November 4, 1999

Van Gogh Print or Original Oil: The Web Has It

Moving Beyond Books and Toys, New E-Commerce Sites Sell Truth and Beauty


Christine Bourron will not call what she is doing revenge against the art world, but just two years ago, she visited dozens of galleries in both Boston and New York with a simple mission: to buy an original work of art as a birthday gift for her mother. She had a clear idea of what she wanted -- a painting of flowers by any American artist. She was willing to spend about $4,000.

The galleries did not seem to want her money. "'That's not the way to buy art,'" she said they had told her. "You are supposed to look at the art, and it's supposed to talk to you.' " As she recalled this advice, her face registered what she thought of it.

She did not get what she wanted at any of the galleries, but she did get the idea for her business, which she began in March 1998.

Now, at age 32, Ms. Bourron is an instant grande dame in an industry that, though not in full bloom, is suddenly taking root: the selling of art online.

Sitting in her office in Silicon Alley in New York -- an office that has little in it except computers and paintings by artists from Africa, China and Russia -- Ms. Bourron navigates through her Web site, She is able to see a virtual reproduction of every painting that hangs on her office walls, along with thousands of other images of original works of art. They are all for sale -- and all can be searched for in 10 different ways, not just by artist or style but also by price, size, color and by more than 200 keywords, including "flower" and "vase" and "bouquet."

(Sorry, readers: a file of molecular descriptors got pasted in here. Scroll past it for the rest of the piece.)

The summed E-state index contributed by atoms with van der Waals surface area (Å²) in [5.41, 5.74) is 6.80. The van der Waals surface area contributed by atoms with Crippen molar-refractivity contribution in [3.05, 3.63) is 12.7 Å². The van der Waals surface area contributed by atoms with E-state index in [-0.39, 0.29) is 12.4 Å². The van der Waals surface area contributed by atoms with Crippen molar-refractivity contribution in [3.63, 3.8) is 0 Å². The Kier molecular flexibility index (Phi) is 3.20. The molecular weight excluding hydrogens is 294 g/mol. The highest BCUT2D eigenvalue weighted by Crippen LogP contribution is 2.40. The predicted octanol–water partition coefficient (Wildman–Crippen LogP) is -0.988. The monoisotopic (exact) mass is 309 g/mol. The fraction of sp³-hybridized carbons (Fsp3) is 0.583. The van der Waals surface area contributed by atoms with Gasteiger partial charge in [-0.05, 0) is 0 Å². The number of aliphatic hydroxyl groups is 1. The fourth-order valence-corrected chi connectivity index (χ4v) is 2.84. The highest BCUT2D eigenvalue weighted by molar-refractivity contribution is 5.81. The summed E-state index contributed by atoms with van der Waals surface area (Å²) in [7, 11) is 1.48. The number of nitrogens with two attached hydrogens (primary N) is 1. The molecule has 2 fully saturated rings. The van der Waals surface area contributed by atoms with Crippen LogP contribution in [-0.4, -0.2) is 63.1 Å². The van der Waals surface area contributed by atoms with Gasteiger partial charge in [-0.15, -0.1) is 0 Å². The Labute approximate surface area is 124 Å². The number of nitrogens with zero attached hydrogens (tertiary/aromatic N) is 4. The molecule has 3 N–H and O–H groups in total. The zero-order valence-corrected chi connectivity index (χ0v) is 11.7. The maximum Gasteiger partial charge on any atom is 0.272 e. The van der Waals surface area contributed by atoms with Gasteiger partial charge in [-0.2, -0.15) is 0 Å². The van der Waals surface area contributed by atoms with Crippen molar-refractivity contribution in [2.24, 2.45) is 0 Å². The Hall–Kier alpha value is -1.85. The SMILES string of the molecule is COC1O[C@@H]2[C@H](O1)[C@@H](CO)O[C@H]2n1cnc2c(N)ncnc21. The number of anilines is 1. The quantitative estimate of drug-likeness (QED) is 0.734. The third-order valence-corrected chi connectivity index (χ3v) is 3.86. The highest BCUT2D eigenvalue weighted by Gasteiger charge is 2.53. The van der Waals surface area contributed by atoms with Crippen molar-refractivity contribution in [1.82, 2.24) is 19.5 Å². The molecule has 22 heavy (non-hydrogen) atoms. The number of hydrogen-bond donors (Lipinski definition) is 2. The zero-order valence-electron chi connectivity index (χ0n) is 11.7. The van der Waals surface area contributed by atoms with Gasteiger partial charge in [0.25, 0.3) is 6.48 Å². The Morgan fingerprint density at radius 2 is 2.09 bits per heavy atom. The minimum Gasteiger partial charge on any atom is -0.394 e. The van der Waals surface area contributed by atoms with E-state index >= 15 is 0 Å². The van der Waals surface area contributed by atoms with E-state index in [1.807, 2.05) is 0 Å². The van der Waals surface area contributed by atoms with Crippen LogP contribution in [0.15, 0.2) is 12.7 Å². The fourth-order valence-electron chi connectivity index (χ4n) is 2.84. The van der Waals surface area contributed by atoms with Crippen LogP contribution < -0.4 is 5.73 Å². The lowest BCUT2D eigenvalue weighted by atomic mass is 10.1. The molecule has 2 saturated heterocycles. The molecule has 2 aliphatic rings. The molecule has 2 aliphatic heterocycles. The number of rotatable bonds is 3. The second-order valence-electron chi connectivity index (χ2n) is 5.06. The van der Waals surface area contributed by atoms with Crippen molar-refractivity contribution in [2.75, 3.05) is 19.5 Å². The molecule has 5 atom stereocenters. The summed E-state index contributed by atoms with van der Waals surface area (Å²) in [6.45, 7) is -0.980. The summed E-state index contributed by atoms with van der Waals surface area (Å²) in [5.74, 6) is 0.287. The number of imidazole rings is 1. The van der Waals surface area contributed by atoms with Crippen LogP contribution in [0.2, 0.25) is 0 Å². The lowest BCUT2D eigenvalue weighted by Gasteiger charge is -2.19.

Aaron Lee Fineman for The New York Times
Cheryl Gross, a Brooklyn artist who specializes in painting landscapes of run-down industrial sites, sells her work on the Internet. was not the earliest site to sell art, but these days it is looking positively venerable ( Among a dozen or so such sites now in operation, most were started within the past few months. Ebay, in partnership with several auction houses, went online with its Great Collections site on Oct. 19 with 150 paintings. The minimum bids listed went as high as $20,000 and as low as $100., based in Los Angeles, went online a week earlier (, offering both original artwork and posters.

The sudden proliferation of these sites alarms some people in the art world, who question not just what protections buyers have, but whether what is offered by some of the sites can even be called art.

But others are joining the party. Sotheby's, in partnership with, is planning to hold auctions on its site by the end of this year; Christie's, focusing on works estimated at $1,000 to $10,000, plans to do so at the beginning of next year.

"It's amazing what's happening," said Terri Kahan, president and founder of yet another art e-commerce site,, based in New York, which plans to go online at the end of this month.

The sites that sell art can be roughly divided into three categories. Those like ( and ( are selling mass-produced posters, prints and reproductions. Getty Images bought, based in Illinois, and has begun a $20 million advertising campaign that is heating up this month. It includes billboards, magazine advertisements ("Get a still life") and radio spots with Peter Graves of the "Biography" television show telling the stories of various "twisted and tormented" artists and concluding, "If you'd like to purchase the work of this poor soul, go to"

At the opposite end are sites trying to put the established art world online, like the auction houses' sites, and (whose offices off Wall Street are just a few blocks away from PaintingsDirect). According to Artnet, in the six months after its debut, in March of this year, it sold a million dollars' worth of fine art in online auctions. The average price was $3,200, but a painting sold for $168,000, the company reported.

It is in this high end that the lure of online art buying is most amazing. Less than a year ago, many people in the art world said that it would never happen.